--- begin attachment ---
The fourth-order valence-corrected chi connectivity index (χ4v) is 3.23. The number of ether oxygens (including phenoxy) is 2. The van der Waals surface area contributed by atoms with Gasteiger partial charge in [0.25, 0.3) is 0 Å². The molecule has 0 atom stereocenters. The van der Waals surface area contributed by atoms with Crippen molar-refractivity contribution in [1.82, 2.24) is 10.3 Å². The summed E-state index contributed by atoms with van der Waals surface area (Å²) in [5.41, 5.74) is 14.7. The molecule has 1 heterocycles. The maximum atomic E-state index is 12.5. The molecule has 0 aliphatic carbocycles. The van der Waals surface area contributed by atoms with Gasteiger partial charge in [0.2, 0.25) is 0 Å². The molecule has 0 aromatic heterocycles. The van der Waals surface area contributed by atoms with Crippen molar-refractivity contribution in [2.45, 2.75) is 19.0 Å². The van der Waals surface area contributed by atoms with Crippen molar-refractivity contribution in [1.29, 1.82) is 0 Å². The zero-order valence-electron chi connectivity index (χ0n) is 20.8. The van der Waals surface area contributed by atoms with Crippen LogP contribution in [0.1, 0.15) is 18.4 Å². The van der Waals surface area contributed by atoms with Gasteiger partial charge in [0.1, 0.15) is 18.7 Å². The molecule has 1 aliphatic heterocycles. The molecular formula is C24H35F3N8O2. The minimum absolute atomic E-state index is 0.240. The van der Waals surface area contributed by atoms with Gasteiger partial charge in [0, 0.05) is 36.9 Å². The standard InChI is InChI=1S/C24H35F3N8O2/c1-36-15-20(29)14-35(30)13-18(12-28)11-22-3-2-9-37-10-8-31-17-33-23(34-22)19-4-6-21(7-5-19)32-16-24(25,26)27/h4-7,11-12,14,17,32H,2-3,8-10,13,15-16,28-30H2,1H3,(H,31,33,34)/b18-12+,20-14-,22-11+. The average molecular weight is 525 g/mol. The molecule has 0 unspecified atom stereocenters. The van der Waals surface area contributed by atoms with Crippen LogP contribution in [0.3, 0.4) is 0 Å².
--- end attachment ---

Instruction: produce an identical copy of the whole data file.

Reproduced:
The fourth-order valence-corrected chi connectivity index (χ4v) is 3.23. The number of ether oxygens (including phenoxy) is 2. The van der Waals surface area contributed by atoms with Gasteiger partial charge in [0.25, 0.3) is 0 Å². The molecule has 0 atom stereocenters. The van der Waals surface area contributed by atoms with Crippen molar-refractivity contribution in [1.82, 2.24) is 10.3 Å². The summed E-state index contributed by atoms with van der Waals surface area (Å²) in [5.41, 5.74) is 14.7. The molecule has 1 heterocycles. The maximum atomic E-state index is 12.5. The molecule has 0 aliphatic carbocycles. The van der Waals surface area contributed by atoms with Gasteiger partial charge in [0.2, 0.25) is 0 Å². The molecule has 0 aromatic heterocycles. The van der Waals surface area contributed by atoms with Crippen molar-refractivity contribution in [2.45, 2.75) is 19.0 Å². The van der Waals surface area contributed by atoms with Crippen molar-refractivity contribution in [1.29, 1.82) is 0 Å². The zero-order valence-electron chi connectivity index (χ0n) is 20.8. The van der Waals surface area contributed by atoms with Crippen LogP contribution in [0.1, 0.15) is 18.4 Å². The van der Waals surface area contributed by atoms with Gasteiger partial charge in [0.1, 0.15) is 18.7 Å². The molecule has 1 aliphatic heterocycles. The molecular formula is C24H35F3N8O2. The minimum absolute atomic E-state index is 0.240. The van der Waals surface area contributed by atoms with Gasteiger partial charge in [0, 0.05) is 36.9 Å². The standard InChI is InChI=1S/C24H35F3N8O2/c1-36-15-20(29)14-35(30)13-18(12-28)11-22-3-2-9-37-10-8-31-17-33-23(34-22)19-4-6-21(7-5-19)32-16-24(25,26)27/h4-7,11-12,14,17,32H,2-3,8-10,13,15-16,28-30H2,1H3,(H,31,33,34)/b18-12+,20-14-,22-11+. The average molecular weight is 525 g/mol. The molecule has 0 unspecified atom stereocenters. The van der Waals surface area contributed by atoms with Crippen LogP contribution in [0.3, 0.4) is 0 Å².